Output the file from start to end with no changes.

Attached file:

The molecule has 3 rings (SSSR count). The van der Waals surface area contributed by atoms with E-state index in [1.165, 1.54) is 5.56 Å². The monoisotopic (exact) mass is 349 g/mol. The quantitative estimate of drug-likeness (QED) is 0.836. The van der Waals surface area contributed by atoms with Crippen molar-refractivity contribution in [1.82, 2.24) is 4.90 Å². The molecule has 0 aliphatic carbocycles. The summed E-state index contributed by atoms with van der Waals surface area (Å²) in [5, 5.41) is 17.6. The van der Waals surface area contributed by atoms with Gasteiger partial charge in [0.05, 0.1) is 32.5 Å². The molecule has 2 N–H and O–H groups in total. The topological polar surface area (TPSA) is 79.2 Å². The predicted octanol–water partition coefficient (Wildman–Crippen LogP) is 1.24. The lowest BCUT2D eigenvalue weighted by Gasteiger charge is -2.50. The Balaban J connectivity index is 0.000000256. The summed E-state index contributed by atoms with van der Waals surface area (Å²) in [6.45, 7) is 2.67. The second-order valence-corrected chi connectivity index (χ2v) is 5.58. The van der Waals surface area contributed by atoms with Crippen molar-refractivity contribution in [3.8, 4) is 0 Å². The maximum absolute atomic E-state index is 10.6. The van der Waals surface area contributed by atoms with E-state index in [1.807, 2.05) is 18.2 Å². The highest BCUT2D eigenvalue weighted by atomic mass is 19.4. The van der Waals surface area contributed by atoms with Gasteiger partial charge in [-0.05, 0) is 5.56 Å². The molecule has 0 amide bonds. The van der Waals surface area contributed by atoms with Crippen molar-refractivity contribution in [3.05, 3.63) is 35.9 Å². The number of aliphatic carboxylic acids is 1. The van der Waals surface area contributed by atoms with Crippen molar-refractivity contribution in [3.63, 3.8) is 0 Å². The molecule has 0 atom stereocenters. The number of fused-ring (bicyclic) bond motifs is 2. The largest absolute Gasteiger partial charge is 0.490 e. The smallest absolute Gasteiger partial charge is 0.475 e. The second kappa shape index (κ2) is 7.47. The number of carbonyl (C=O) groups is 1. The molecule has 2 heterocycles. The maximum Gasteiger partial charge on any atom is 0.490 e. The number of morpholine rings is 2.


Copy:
The molecule has 3 rings (SSSR count). The van der Waals surface area contributed by atoms with E-state index in [1.165, 1.54) is 5.56 Å². The monoisotopic (exact) mass is 349 g/mol. The quantitative estimate of drug-likeness (QED) is 0.836. The van der Waals surface area contributed by atoms with Crippen molar-refractivity contribution in [1.82, 2.24) is 4.90 Å². The molecule has 0 aliphatic carbocycles. The summed E-state index contributed by atoms with van der Waals surface area (Å²) in [5, 5.41) is 17.6. The van der Waals surface area contributed by atoms with Gasteiger partial charge in [0.05, 0.1) is 32.5 Å². The molecule has 2 N–H and O–H groups in total. The topological polar surface area (TPSA) is 79.2 Å². The predicted octanol–water partition coefficient (Wildman–Crippen LogP) is 1.24. The lowest BCUT2D eigenvalue weighted by Gasteiger charge is -2.50. The Balaban J connectivity index is 0.000000256. The summed E-state index contributed by atoms with van der Waals surface area (Å²) in [6.45, 7) is 2.67. The second-order valence-corrected chi connectivity index (χ2v) is 5.58. The van der Waals surface area contributed by atoms with Crippen molar-refractivity contribution in [3.8, 4) is 0 Å². The maximum absolute atomic E-state index is 10.6. The van der Waals surface area contributed by atoms with E-state index in [1.807, 2.05) is 18.2 Å². The highest BCUT2D eigenvalue weighted by atomic mass is 19.4. The van der Waals surface area contributed by atoms with Gasteiger partial charge in [-0.05, 0) is 5.56 Å². The molecule has 0 amide bonds. The van der Waals surface area contributed by atoms with Crippen molar-refractivity contribution in [3.05, 3.63) is 35.9 Å². The number of aliphatic carboxylic acids is 1. The van der Waals surface area contributed by atoms with Crippen molar-refractivity contribution in [3.63, 3.8) is 0 Å². The molecule has 0 atom stereocenters. The number of fused-ring (bicyclic) bond motifs is 2. The largest absolute Gasteiger partial charge is 0.490 e. The smallest absolute Gasteiger partial charge is 0.475 e. The second kappa shape index (κ2) is 7.47. The number of carbonyl (C=O) groups is 1. The molecule has 2 heterocycles. The maximum Gasteiger partial charge on any atom is 0.490 e. The number of morpholine rings is 2.